Colour was the theme of that visit. My previous stay had taken place in a very white world; beautiful, but starkly monochrome. Prior to that, all had been green, green, green. This fall, by contrast, was a symphony of colour that almost overwhelmed the eyes.
I’d never truly known the transformative power of the seasons until then. We had beautiful autumns in Canberra where I grew up but compared to Jersey in the fall, they were frankly a little anemic. Here, the autumn was a wildfire set in the tree tops; the falling leaves like drifting embers.
My attempts to capture the intensity in photographs largely failed. A poor camera hampered my efforts, but even with the best camera available, I doubt my meager skills would have been up to the task. Still, for what it’s worth, here is a selection of images that at least hint at the glory that presented itself to my lens.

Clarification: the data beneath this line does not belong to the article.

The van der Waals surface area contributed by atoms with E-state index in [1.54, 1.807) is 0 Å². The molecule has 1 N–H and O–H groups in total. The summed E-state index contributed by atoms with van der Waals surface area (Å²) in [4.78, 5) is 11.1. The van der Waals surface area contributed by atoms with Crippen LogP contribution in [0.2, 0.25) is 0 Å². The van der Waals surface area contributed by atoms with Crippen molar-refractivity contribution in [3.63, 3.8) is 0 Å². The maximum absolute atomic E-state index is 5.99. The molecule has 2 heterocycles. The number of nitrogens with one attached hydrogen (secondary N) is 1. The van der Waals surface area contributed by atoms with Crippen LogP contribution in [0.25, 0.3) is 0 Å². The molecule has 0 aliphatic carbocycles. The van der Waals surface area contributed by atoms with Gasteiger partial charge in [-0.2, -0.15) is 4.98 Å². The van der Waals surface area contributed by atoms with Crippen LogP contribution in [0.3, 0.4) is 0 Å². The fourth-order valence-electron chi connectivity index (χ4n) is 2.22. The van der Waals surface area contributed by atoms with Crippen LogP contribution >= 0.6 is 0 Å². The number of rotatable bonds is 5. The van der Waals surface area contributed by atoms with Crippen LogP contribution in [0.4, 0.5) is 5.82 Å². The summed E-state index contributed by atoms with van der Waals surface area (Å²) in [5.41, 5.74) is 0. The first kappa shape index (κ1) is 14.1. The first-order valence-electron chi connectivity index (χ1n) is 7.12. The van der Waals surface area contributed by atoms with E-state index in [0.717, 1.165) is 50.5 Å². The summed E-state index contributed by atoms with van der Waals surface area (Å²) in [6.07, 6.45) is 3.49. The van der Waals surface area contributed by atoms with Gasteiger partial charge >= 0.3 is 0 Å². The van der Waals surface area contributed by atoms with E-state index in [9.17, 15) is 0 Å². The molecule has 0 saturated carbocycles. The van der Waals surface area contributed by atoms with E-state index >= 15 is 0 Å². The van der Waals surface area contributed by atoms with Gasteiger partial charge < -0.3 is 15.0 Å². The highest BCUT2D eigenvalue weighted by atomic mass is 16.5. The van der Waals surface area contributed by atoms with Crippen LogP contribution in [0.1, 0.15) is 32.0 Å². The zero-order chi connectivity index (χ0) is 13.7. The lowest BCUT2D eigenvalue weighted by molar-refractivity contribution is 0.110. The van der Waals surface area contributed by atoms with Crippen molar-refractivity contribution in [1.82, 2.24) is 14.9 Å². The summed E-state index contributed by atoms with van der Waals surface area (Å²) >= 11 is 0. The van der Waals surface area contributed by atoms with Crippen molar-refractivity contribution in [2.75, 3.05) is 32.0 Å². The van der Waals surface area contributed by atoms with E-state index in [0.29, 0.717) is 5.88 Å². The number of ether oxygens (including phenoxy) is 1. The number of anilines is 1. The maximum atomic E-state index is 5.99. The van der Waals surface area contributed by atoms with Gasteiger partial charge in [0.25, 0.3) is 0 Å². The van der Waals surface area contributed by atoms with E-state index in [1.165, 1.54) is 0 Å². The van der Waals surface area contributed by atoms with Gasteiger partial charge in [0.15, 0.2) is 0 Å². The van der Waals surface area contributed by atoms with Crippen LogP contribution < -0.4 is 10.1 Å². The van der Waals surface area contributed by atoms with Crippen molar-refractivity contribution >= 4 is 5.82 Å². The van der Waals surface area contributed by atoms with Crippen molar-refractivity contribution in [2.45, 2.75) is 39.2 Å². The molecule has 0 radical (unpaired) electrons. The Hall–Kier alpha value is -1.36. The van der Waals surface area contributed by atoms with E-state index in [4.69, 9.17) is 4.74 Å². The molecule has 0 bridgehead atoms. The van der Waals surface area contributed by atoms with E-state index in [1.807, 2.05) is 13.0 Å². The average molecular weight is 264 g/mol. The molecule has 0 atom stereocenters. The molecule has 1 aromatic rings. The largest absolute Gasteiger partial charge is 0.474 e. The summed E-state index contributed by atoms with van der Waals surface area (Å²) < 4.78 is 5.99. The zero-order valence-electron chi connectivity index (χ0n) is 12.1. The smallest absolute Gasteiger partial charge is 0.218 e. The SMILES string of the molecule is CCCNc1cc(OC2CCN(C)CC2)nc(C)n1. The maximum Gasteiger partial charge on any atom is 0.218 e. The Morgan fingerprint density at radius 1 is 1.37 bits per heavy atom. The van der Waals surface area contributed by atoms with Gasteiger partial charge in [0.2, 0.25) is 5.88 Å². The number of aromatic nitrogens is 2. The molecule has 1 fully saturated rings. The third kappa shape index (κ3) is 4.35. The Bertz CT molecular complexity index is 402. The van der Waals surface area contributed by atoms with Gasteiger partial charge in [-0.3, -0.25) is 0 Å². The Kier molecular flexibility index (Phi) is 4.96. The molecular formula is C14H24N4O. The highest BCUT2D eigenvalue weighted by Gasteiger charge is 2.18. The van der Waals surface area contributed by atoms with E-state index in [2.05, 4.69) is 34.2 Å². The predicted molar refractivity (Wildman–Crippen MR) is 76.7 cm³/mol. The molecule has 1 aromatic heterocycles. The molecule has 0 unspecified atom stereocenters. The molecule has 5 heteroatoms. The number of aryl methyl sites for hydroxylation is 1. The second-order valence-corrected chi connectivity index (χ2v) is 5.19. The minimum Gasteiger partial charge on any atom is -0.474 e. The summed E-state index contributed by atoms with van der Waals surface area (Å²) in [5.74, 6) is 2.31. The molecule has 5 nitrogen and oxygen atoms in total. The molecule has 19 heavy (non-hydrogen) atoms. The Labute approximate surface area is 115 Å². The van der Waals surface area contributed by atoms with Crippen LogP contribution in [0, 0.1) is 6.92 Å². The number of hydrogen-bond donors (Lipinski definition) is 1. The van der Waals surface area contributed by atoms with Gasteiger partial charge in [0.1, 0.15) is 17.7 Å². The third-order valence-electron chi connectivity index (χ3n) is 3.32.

If some of these pictures appear a little fixated on the graveyard, it is not my latent goth tendencies coming to the surface, I simply found the local church grounds to be a useful and photogenic backdrop to the shots I was trying to capture.
Time was running out. Our four weeks were drawing to a close and my weekend flight was looming. That’s basically three ways to say exactly the same thing, but none convey the sense of pit of the stomach dread we were both feeling.
Combining the three visits, we’d now shared a home for close to three months and knew beyond a shadow of a doubt this was how we wanted the rest of our lives to be. All of which made the impending separation that much more traumatic.
We decided to have one more day out, doing something a bit special with the kids. We hadn’t been in to Philly with them since that first summer, so we decided it would be fun to take them down to South Street.
We set off, but for Jersey girl and I, the drive was a little bit too close to the bone, we were thinking about how the very next day we’d be doing it again for the last time.
We tried to put those thoughts out of our heads and just enjoy the day, but it wasn’t easy. Still, the kids were being their usual selves and so the constant fart and poop songs soon had us all laughing.